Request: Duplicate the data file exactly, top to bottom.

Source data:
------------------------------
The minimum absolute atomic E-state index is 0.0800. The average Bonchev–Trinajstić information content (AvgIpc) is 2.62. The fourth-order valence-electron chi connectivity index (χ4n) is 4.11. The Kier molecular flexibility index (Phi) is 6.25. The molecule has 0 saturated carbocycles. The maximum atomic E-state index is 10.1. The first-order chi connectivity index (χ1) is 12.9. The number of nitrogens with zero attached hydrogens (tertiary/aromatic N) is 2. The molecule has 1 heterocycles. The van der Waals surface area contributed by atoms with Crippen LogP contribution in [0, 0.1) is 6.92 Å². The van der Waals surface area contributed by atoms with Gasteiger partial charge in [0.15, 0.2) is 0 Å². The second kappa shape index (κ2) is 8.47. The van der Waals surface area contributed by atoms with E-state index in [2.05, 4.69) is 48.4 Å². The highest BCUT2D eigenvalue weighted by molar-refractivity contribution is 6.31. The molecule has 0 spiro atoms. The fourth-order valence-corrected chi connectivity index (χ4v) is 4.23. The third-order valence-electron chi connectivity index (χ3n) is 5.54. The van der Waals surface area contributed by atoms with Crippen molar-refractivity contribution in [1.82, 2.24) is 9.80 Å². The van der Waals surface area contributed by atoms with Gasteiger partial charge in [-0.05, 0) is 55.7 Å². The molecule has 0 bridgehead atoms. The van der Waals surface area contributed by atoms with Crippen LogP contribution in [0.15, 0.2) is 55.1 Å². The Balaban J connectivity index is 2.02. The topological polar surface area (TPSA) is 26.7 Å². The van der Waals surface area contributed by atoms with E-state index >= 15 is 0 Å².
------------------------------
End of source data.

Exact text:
The minimum absolute atomic E-state index is 0.0800. The average Bonchev–Trinajstić information content (AvgIpc) is 2.62. The fourth-order valence-electron chi connectivity index (χ4n) is 4.11. The Kier molecular flexibility index (Phi) is 6.25. The molecule has 0 saturated carbocycles. The maximum atomic E-state index is 10.1. The first-order chi connectivity index (χ1) is 12.9. The number of nitrogens with zero attached hydrogens (tertiary/aromatic N) is 2. The molecule has 1 heterocycles. The van der Waals surface area contributed by atoms with Crippen LogP contribution in [0, 0.1) is 6.92 Å². The van der Waals surface area contributed by atoms with Gasteiger partial charge in [0.15, 0.2) is 0 Å². The second kappa shape index (κ2) is 8.47. The van der Waals surface area contributed by atoms with E-state index in [2.05, 4.69) is 48.4 Å². The highest BCUT2D eigenvalue weighted by molar-refractivity contribution is 6.31. The molecule has 0 spiro atoms. The fourth-order valence-corrected chi connectivity index (χ4v) is 4.23. The third-order valence-electron chi connectivity index (χ3n) is 5.54. The van der Waals surface area contributed by atoms with Crippen molar-refractivity contribution in [1.82, 2.24) is 9.80 Å². The van der Waals surface area contributed by atoms with Gasteiger partial charge in [-0.05, 0) is 55.7 Å². The molecule has 0 bridgehead atoms. The van der Waals surface area contributed by atoms with Crippen LogP contribution in [0.15, 0.2) is 55.1 Å². The Balaban J connectivity index is 2.02. The topological polar surface area (TPSA) is 26.7 Å². The van der Waals surface area contributed by atoms with E-state index >= 15 is 0 Å².